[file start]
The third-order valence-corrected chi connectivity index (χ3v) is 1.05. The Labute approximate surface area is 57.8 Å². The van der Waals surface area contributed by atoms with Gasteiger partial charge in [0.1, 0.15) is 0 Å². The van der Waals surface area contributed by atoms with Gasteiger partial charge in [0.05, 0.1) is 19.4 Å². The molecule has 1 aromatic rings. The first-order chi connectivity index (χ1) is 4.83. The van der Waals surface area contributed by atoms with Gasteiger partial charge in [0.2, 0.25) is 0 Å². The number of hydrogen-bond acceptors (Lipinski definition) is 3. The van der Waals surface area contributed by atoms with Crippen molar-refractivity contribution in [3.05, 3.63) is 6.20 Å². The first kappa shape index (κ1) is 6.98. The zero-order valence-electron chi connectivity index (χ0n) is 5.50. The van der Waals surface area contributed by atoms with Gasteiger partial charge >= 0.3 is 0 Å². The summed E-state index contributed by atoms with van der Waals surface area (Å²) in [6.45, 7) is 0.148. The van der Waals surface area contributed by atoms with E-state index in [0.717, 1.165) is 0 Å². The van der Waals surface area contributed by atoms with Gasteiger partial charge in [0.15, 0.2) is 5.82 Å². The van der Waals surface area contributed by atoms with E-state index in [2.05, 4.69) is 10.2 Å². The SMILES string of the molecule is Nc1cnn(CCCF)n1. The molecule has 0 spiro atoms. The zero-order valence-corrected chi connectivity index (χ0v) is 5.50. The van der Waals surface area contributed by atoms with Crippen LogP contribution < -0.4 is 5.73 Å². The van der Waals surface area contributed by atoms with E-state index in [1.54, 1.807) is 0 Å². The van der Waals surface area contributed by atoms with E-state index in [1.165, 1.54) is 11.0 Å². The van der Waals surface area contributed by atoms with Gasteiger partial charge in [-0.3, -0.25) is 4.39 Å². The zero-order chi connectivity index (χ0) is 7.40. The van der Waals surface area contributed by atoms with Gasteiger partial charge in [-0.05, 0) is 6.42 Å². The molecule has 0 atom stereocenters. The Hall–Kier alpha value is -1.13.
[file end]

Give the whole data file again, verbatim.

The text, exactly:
The third-order valence-corrected chi connectivity index (χ3v) is 1.05. The Labute approximate surface area is 57.8 Å². The van der Waals surface area contributed by atoms with Gasteiger partial charge in [0.1, 0.15) is 0 Å². The van der Waals surface area contributed by atoms with Gasteiger partial charge in [0.05, 0.1) is 19.4 Å². The molecule has 1 aromatic rings. The first-order chi connectivity index (χ1) is 4.83. The van der Waals surface area contributed by atoms with Gasteiger partial charge in [0.2, 0.25) is 0 Å². The number of hydrogen-bond acceptors (Lipinski definition) is 3. The van der Waals surface area contributed by atoms with Crippen molar-refractivity contribution in [3.05, 3.63) is 6.20 Å². The first kappa shape index (κ1) is 6.98. The zero-order valence-electron chi connectivity index (χ0n) is 5.50. The van der Waals surface area contributed by atoms with Gasteiger partial charge >= 0.3 is 0 Å². The summed E-state index contributed by atoms with van der Waals surface area (Å²) in [6.45, 7) is 0.148. The van der Waals surface area contributed by atoms with E-state index in [0.717, 1.165) is 0 Å². The van der Waals surface area contributed by atoms with Gasteiger partial charge in [0.15, 0.2) is 5.82 Å². The van der Waals surface area contributed by atoms with E-state index in [2.05, 4.69) is 10.2 Å². The SMILES string of the molecule is Nc1cnn(CCCF)n1. The molecule has 0 spiro atoms. The zero-order valence-corrected chi connectivity index (χ0v) is 5.50. The van der Waals surface area contributed by atoms with Crippen LogP contribution < -0.4 is 5.73 Å². The van der Waals surface area contributed by atoms with E-state index in [1.54, 1.807) is 0 Å². The van der Waals surface area contributed by atoms with E-state index in [1.165, 1.54) is 11.0 Å². The van der Waals surface area contributed by atoms with Gasteiger partial charge in [-0.3, -0.25) is 4.39 Å². The zero-order chi connectivity index (χ0) is 7.40. The van der Waals surface area contributed by atoms with Gasteiger partial charge in [-0.05, 0) is 6.42 Å². The molecule has 0 atom stereocenters. The Hall–Kier alpha value is -1.13.